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Effects of Petroleum Spills on Fish

The Exxon Valdez spill in Alaska and the Deepwater Horizon spill in the Gulf of Mexico are examples of the diversity and differences between petroleum spills into waterways, yet these spills and others give us insight on how to deal with other spills, how to cope with them, and what to expect.

Subsurface species are threatened by “sublethal” exposures, and embryos are 2-3 orders of magnitude more sensitive than older life stages. While the sensitivity of tuna embryos from the Gulf of Mexico do not have direct applicability to the Columbia River risks, they are informative of the general sensitivities of the embryos from species specific to the Columbia River.

In the study Deepwater Horizon crude oil impacts the developing hearts of large predatory pelagic fish, published in the Proceedings of the National Academy of Sciences of the United States of America, John Incardona and his team researched the adverse changes in heart physiology and morphology when exposed to oil-based pollutants. These changes lead to acute and delayed mortality to the fish exposed to the pollutants. The images below highlight the developmental differences between the non-exposed (control) and the oil-exposed embryos.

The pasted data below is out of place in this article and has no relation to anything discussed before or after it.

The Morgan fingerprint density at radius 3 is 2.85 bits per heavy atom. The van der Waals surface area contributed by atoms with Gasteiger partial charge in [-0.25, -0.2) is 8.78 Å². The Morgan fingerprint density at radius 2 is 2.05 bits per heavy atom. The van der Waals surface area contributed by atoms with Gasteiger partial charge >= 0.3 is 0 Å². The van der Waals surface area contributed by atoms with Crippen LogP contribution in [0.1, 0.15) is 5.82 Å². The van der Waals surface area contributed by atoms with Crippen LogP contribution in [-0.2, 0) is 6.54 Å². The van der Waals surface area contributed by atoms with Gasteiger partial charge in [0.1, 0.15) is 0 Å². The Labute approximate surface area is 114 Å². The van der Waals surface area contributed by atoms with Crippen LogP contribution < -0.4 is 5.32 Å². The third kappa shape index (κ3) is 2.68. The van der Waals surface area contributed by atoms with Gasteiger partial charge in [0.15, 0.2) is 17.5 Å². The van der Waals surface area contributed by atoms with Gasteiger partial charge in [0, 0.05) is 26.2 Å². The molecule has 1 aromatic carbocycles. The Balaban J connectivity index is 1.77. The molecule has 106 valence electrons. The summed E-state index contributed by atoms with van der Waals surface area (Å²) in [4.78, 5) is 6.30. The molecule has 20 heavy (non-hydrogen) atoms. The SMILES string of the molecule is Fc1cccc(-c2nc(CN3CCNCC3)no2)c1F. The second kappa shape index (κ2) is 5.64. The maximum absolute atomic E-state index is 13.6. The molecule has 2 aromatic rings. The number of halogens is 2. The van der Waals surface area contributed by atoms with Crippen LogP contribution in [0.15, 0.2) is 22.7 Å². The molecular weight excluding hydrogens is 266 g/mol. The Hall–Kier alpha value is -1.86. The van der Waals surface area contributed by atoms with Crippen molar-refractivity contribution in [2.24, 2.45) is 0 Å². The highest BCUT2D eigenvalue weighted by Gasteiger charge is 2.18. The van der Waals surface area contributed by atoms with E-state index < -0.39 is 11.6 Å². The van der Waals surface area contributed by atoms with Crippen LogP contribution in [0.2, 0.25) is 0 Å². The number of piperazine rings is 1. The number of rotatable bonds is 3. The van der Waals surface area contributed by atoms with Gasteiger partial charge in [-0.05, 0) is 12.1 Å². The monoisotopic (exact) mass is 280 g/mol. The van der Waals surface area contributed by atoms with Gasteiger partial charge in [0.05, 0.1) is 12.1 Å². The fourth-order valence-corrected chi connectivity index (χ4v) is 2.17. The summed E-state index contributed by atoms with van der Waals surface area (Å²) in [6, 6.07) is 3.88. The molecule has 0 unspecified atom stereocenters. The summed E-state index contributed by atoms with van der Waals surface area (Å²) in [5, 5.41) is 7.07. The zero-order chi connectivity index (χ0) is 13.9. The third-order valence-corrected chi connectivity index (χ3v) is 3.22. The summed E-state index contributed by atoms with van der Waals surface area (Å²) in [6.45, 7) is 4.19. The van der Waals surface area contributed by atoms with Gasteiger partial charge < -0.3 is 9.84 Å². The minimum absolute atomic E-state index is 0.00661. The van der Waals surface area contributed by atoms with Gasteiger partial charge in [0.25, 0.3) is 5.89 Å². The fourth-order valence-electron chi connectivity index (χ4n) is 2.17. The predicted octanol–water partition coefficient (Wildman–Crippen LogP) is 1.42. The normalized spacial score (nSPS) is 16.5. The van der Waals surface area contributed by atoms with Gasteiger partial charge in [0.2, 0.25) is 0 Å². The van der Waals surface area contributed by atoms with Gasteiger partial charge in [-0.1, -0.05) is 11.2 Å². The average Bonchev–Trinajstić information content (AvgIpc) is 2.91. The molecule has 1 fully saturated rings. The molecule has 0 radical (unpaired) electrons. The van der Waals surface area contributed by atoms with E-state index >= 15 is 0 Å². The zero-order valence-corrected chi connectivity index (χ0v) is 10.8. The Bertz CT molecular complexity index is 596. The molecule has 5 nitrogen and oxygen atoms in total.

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In the video below, two embryos (yellow fin tuna, from Incardona et al. 2014) are shown in sequence. The first embryo (tagged “control”) has a heartbeat rate with a good, steady rhythm. The second one shown is an oil-exposed and damaged embryo. The damage does not appear catastrophic, however note the edema around the pericardial sac of the heart. The heart rate of the exposed embryo is much slower. Because the heart is affected, there are many down-stream effects. The net result: this animal, if it survives to be a juvenile, is less fit. (The video cycles between the control and oil-exposed fish twice in the video.)

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